Plan to transform Son Tra into tourist zone to remain intact

20:25 | 14/05/2017
The Vietnam National Administration of Tourism (VNAT) said on May 11 that it will not amend a controversial plan to turn nearly one-fourth of the city’s Son Tra Peninsula into a tourist zone.

The statement was made at a closed meeting between VNAT and the Da Nang Tourism Association to address the latter’s suggestion to amend the controversial planning of a Son Tra National Tourist Zone.

According to the VNAT drafted plan approved by the Vietnamese Prime Minister in February, 1,056 hectares of Son Tra’s total 4,439 hectares will eventually be developed into a national tourist zone capable of accommodating 1,600 hotel rooms by 2030.

Over 30 reporters from local news agencies who gathered at the venue for May 11 meeting were barred from entering the room despite the continuous demands of Huynh Tan Vinh, president of Da Nang Tourism Association, for the press to be let in.

In a brief meeting with press after the meeting, Vinh acknowledged that Ha Van Sieu, deputy director of VNAT who chaired the meeting, has no intentions amending plans for the Son Tra National Tourist Zone and that the current framework was drafted and approved “in accordance with established procedures.”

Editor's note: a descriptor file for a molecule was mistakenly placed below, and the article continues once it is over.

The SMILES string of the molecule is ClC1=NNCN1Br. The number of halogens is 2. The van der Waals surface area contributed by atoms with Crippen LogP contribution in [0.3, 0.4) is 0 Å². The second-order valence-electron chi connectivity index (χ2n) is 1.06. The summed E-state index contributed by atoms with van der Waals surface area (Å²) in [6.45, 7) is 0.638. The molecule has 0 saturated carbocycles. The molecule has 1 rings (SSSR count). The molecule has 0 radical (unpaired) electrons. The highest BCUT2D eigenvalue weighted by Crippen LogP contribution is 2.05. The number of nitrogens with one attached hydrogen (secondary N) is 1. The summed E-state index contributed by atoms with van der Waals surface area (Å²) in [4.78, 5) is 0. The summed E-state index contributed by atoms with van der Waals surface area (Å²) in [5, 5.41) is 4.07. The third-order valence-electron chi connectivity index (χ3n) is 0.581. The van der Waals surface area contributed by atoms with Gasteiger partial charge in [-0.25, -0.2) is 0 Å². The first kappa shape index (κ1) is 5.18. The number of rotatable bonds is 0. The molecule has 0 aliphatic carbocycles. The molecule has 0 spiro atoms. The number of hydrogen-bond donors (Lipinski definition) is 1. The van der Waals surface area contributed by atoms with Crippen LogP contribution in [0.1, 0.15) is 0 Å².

Sieu, on the other hand, opted to leave the venue without taking questions from the press.

The minutes of the meeting was left unsigned by the representatives from the Da Nang Tourism Association, Vinh said, reiterating that the two parties were unable to reach a mutual agreement.

He added that the association’s request for scientists, experts, and representatives from relevant associations to attend the meeting was also rejected by VNAT.

Representatives from VNAT also refused to attend a seminar hosted by the association on the conservation and sustainable development of the Son Tra Peninsula, Vinh said.

The seminar’s organizers on May 10 sent a letter to the Prime Minister and the administration of Da Nang proposing a comprehensive review of all projects slated to affect the Son Tra Peninsula in order to determine the amount of special-purpose forest that might be harmed.

Son Tra Peninsula, dubbed ‘God’s Eye of Indochina’ by locals, is known for its untouched beauty and natural forest. 

It shields the city from typhoons, sustains eco-tourism growth, and serves as a key element of the nation’s defense.


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